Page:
Editions:  Austria · Denmark · France · Germany · Italy · Norway · Spain · Sweden · Switzerland

What are the triggers for work stress?

Share this article

What are the triggers for work stress?
Photo: DPA
15:40 CEST+02:00
Stress at work is resulting in more German employees than ever before stopping work before they reach retirement age, a new study shows. So what are the main triggers to watch out for?

Every year hundreds of thousands of employees in Germany take early retirement as a result of work-related stress. Burnout, depression and anxiety are the most common reasons for stopping work ahead of time, a new study shows.

The study by the German Pension Insurance Union (DGB) showed that last year 66,441 employees took early retirement, 732 more than the previous year and over 19,000 more than in 2005.

"What's especially dramatic about this is the average age of those affected," said Susanne Weinbrenner, responsible for social medicine at DGB.

Those leaving work early due to psychological problems are on average around 49, she said. Those taking early retirement because of other physical illnesses are around 53 to 56 years old.

"There are many causes," said DGB social policy expert Ingo Nürnberger. "But working hours, working conditions and the behaviour of management in businesses are central."  

Stress is also caused by pressure to constantly be in touch with colleagues, as well as job insecurity. Changes to modern working conditions, including commuting long distances, long hours and working from home are also to blame for the increase in early retirement.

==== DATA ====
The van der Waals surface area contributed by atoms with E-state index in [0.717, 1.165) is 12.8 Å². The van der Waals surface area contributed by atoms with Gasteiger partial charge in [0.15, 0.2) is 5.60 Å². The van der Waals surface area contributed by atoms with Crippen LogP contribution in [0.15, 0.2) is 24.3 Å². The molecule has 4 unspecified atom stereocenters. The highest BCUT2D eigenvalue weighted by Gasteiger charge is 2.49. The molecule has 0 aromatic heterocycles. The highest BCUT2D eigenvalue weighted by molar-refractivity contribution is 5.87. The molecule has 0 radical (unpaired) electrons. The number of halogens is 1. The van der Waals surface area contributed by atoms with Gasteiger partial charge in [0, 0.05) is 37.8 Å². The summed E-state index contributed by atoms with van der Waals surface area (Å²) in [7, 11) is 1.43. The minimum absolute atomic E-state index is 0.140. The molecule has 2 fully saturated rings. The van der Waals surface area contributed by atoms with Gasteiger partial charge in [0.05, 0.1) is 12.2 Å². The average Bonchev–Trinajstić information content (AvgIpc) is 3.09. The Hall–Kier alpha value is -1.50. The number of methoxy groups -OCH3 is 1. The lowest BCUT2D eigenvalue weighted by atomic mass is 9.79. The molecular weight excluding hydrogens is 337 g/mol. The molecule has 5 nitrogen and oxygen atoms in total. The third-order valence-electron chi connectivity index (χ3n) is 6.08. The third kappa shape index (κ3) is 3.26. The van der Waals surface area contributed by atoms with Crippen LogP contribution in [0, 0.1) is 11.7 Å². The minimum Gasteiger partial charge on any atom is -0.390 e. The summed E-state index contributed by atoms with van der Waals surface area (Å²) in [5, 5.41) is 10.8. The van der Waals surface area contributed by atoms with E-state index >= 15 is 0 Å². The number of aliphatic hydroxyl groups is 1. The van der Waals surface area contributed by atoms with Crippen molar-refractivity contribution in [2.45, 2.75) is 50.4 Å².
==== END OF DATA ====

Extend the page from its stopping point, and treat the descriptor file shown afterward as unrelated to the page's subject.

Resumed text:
"The subject of employment protection is taking on a completely new meaning," said Nürnberger and called on the government to push through its proposed anti-stress law as soon as possible. "Companies must be monitored more closely and receive better advice."

Those affected by workplace stress must be able to feel they can seek help earlier and find it quicker, said Norbert Breutmann, employment researcher at the Federal Society of German Employer Associations.

"We lose a lot of people who would otherwise be fit for work who we need as employees because they do not get treatment or they get it too late," said Breutmann. "Often it's years before the trouble is noticed."

SEE ALSO: Labour minister calls for 'anti-stress law'

Europe's Leading Job Site for
International Talent - The Local Jobs
Get notified about breaking news on The Local

Share this article

The Local is not responsible for content posted by users.
Become a Member or sign-in to leave a comment.

From our sponsors

Why this Nordic couple don't go 'home' for Christmas

Icelanders Thorunn and Sindri live in Sweden but won't be flying back to their home country for Christmas. Find out where the adventurous couple will be heading instead!